Tuesday, July 15, 2014

Time to retire B Tree from database storage? Rise of cross correlation and the need for change in design

B Tree has been the standard data structure to store data in a database. Pages for a database are maintained in a BTree with various semantics. BTree has been the stable choice for such applications for a long time. BTree is perfect for many reasons. It has more width, allowing for lesser disk access even for a large number of pages, allowing for better storage structures, faster access of pages.

But, BTree has a drawback, which is actually a drawback for all one dimensional data structures. BTree gives no way to track correlations between multiple attributes or capture the "one-ness" of the various attributes present in the same tuple.

Building a BTree index on top of the data doesnt help as well. All attributes are treated independently and the data is arranged per page or per attribute.

The problem here is that the current design can lead to query planner not knowing anything about correlated data or the possibility of correlation between the actual data present in two attributes of a relation. This can lead to query planner not using the correlation to generate more optimal plans.

Let us discuss a case where this kind of design can lead to sub optimal query plans. Consider the following data:

Minimum Stopping at 40 kph

A strong correlation is present between car age and minimum stopping at 40 kph. Looking for a query which could be a part of an analytical application. A predictive application trying to look at predicting the next tuple should get plans based on the already existing correlation between car age and minimum stopping at 40 kph.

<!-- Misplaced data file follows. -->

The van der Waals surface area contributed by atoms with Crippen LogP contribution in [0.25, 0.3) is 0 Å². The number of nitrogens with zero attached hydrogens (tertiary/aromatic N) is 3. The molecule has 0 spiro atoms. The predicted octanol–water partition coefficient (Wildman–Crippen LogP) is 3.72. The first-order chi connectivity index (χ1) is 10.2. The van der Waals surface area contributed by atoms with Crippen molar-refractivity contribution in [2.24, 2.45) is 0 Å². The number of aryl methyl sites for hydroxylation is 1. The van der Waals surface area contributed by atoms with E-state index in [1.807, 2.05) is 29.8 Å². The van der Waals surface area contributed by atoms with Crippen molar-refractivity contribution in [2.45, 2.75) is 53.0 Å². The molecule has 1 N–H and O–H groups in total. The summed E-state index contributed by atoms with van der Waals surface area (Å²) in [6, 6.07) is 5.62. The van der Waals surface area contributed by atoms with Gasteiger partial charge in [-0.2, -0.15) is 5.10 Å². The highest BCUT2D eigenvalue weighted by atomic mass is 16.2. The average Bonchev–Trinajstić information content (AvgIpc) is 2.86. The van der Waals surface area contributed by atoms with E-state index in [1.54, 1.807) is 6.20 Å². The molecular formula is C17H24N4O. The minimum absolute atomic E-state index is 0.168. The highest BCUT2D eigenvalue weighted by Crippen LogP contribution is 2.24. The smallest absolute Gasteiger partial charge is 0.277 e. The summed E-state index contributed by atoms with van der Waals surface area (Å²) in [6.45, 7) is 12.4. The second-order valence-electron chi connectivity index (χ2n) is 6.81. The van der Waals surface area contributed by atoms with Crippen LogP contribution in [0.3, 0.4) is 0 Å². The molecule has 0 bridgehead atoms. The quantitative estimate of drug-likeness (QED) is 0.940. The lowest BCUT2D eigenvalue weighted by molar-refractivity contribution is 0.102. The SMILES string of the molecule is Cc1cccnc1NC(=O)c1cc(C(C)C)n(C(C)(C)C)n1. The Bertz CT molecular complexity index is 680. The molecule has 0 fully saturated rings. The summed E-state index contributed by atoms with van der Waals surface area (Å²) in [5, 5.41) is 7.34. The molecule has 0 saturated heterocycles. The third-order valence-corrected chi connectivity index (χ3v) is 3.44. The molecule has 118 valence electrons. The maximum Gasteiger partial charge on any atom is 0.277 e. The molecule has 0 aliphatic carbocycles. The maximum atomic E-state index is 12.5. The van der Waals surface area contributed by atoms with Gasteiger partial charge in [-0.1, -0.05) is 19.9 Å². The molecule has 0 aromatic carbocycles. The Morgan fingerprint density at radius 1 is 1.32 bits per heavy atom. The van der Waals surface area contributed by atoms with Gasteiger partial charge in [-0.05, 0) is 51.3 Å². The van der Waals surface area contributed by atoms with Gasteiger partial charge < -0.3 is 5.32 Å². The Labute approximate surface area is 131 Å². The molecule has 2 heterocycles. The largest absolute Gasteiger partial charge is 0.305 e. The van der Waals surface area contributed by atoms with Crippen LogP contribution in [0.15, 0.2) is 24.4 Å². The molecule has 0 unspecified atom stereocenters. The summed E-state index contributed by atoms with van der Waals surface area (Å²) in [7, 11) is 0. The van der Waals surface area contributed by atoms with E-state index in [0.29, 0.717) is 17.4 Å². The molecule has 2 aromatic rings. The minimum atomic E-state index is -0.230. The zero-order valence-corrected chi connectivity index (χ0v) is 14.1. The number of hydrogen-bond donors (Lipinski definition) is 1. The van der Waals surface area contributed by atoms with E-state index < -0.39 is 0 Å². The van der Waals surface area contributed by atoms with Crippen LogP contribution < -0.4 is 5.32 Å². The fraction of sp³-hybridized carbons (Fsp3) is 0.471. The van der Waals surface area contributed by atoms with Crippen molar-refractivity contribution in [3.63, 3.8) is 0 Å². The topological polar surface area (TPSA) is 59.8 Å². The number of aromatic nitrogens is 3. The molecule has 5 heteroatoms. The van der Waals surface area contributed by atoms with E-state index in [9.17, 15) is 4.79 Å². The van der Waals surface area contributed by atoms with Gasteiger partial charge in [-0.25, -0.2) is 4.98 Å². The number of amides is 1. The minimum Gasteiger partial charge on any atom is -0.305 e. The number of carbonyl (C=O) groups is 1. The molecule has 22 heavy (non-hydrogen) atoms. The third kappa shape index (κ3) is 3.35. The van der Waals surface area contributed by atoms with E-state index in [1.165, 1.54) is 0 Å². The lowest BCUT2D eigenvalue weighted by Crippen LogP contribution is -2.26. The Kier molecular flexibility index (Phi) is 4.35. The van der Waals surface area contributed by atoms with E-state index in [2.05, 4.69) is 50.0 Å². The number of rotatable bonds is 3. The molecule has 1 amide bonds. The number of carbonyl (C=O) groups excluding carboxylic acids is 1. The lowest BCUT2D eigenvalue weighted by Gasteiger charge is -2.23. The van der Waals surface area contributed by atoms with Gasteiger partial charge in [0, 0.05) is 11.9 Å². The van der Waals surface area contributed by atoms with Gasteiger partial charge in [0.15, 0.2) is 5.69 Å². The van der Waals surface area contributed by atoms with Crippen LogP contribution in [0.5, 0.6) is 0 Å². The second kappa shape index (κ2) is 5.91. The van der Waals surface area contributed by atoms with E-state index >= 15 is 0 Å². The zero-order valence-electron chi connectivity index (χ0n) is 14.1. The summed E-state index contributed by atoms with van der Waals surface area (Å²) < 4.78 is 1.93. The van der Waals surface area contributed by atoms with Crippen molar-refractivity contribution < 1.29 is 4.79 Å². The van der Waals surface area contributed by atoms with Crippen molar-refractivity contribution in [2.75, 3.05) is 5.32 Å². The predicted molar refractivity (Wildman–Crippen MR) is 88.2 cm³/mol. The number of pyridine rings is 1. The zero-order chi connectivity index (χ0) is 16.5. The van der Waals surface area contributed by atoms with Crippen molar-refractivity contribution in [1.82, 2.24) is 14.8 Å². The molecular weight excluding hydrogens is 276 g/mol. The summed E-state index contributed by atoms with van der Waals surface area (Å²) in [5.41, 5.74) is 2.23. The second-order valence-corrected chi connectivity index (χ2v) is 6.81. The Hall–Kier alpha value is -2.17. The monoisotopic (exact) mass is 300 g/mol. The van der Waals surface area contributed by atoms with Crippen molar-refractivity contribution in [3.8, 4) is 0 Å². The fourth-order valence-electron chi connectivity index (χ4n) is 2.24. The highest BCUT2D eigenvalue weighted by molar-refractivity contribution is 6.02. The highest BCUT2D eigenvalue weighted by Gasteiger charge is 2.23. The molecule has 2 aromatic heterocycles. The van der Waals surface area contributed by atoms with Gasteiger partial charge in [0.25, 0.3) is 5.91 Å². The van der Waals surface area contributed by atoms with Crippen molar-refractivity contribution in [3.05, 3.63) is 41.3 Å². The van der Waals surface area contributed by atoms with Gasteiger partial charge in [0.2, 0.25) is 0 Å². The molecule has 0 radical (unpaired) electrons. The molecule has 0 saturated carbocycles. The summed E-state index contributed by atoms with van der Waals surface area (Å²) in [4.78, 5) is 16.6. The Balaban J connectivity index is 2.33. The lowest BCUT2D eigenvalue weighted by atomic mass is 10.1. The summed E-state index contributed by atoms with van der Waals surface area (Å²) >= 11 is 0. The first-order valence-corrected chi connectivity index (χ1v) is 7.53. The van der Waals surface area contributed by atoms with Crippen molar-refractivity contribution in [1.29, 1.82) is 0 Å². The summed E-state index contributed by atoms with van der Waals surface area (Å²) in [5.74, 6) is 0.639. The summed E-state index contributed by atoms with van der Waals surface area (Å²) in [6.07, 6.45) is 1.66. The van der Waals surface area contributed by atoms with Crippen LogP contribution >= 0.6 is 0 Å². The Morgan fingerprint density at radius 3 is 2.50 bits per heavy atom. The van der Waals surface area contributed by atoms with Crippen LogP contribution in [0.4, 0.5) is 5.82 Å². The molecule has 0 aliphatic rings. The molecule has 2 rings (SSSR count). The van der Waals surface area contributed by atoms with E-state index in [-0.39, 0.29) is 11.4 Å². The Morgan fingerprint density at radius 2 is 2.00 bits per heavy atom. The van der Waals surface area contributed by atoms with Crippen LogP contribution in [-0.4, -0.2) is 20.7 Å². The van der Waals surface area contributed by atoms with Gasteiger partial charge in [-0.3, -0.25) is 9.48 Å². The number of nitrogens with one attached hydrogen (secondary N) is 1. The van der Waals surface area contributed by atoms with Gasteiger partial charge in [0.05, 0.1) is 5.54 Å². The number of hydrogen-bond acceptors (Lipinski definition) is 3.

If we use a data structure like Doubly Chained Tree (http://en.wikipedia.org/wiki/Doubly_chained_tree), we can effectively capture the data that is "multi dimensional". The capturing can be as simple maintaining pointers to data items for the same attribute to having a complex design capturing the actual correlation in terms of median and other statistical terms.

Using a multi dimensional data structure also allows for faster lookups from disk for queries that involve fetching large data for a single attribute and then joining it to another attribute of the same table. Using DCT, we can simply go and fetch the values for both the attributes simultaneously, using multiple pointers present.

This shall require a lot of research. Lets hope we get positive results for this one.

For more details, please look at:  https://github.com/atris/Concerted

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